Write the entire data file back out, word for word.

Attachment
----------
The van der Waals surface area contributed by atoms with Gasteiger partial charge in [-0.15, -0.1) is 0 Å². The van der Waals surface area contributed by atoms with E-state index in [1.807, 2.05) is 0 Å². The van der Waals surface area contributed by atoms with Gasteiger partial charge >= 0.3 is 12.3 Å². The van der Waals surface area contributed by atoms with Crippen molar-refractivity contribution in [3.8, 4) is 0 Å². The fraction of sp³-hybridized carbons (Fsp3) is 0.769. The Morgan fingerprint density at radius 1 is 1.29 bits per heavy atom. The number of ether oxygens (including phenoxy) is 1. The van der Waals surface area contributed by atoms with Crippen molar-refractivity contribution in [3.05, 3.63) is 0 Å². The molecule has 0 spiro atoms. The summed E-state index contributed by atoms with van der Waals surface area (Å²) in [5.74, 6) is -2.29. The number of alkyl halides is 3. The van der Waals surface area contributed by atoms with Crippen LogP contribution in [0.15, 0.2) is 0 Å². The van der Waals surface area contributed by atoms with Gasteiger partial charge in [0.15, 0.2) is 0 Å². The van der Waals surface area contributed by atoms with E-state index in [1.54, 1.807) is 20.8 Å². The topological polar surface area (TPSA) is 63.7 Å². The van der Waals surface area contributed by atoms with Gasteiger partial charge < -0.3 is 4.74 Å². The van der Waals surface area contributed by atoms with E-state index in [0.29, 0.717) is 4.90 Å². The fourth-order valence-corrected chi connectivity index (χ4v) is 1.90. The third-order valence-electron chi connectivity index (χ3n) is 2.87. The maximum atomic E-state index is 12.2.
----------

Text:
The van der Waals surface area contributed by atoms with Gasteiger partial charge in [-0.15, -0.1) is 0 Å². The van der Waals surface area contributed by atoms with E-state index in [1.807, 2.05) is 0 Å². The van der Waals surface area contributed by atoms with Gasteiger partial charge >= 0.3 is 12.3 Å². The van der Waals surface area contributed by atoms with Crippen molar-refractivity contribution in [3.8, 4) is 0 Å². The fraction of sp³-hybridized carbons (Fsp3) is 0.769. The Morgan fingerprint density at radius 1 is 1.29 bits per heavy atom. The number of ether oxygens (including phenoxy) is 1. The van der Waals surface area contributed by atoms with Crippen molar-refractivity contribution in [3.05, 3.63) is 0 Å². The molecule has 0 spiro atoms. The summed E-state index contributed by atoms with van der Waals surface area (Å²) in [5.74, 6) is -2.29. The number of alkyl halides is 3. The van der Waals surface area contributed by atoms with Crippen LogP contribution in [0.15, 0.2) is 0 Å². The van der Waals surface area contributed by atoms with Gasteiger partial charge in [0.15, 0.2) is 0 Å². The van der Waals surface area contributed by atoms with E-state index in [1.54, 1.807) is 20.8 Å². The topological polar surface area (TPSA) is 63.7 Å². The van der Waals surface area contributed by atoms with Gasteiger partial charge < -0.3 is 4.74 Å². The van der Waals surface area contributed by atoms with E-state index in [0.29, 0.717) is 4.90 Å². The fourth-order valence-corrected chi connectivity index (χ4v) is 1.90. The third-order valence-electron chi connectivity index (χ3n) is 2.87. The maximum atomic E-state index is 12.2.